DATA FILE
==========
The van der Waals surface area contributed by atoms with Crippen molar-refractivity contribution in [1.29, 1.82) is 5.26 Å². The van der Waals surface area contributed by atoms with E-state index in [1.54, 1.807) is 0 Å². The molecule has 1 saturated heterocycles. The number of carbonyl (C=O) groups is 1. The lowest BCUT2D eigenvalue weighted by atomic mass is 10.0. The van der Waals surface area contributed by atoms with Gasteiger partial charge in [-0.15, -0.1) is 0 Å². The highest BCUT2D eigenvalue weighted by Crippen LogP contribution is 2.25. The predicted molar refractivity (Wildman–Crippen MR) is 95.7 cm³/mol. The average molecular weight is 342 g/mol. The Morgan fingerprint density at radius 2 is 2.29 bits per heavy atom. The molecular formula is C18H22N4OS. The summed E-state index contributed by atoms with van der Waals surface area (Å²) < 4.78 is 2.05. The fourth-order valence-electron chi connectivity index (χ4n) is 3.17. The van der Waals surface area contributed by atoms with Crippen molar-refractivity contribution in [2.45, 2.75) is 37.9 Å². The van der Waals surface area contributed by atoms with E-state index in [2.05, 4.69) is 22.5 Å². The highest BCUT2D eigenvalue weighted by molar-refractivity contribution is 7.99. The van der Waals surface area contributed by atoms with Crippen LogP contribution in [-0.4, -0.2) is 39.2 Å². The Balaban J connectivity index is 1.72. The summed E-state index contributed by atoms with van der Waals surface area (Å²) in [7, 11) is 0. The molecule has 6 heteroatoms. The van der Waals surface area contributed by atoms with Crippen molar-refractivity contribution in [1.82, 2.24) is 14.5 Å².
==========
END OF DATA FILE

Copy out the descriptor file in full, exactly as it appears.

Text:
The van der Waals surface area contributed by atoms with Crippen molar-refractivity contribution in [1.29, 1.82) is 5.26 Å². The van der Waals surface area contributed by atoms with E-state index in [1.54, 1.807) is 0 Å². The molecule has 1 saturated heterocycles. The number of carbonyl (C=O) groups is 1. The lowest BCUT2D eigenvalue weighted by atomic mass is 10.0. The van der Waals surface area contributed by atoms with Gasteiger partial charge in [-0.15, -0.1) is 0 Å². The highest BCUT2D eigenvalue weighted by Crippen LogP contribution is 2.25. The predicted molar refractivity (Wildman–Crippen MR) is 95.7 cm³/mol. The average molecular weight is 342 g/mol. The Morgan fingerprint density at radius 2 is 2.29 bits per heavy atom. The molecular formula is C18H22N4OS. The summed E-state index contributed by atoms with van der Waals surface area (Å²) < 4.78 is 2.05. The fourth-order valence-electron chi connectivity index (χ4n) is 3.17. The van der Waals surface area contributed by atoms with Crippen molar-refractivity contribution in [2.45, 2.75) is 37.9 Å². The van der Waals surface area contributed by atoms with E-state index in [2.05, 4.69) is 22.5 Å². The highest BCUT2D eigenvalue weighted by molar-refractivity contribution is 7.99. The van der Waals surface area contributed by atoms with Crippen LogP contribution in [-0.4, -0.2) is 39.2 Å². The Balaban J connectivity index is 1.72. The summed E-state index contributed by atoms with van der Waals surface area (Å²) in [7, 11) is 0. The molecule has 6 heteroatoms. The van der Waals surface area contributed by atoms with Crippen molar-refractivity contribution in [1.82, 2.24) is 14.5 Å².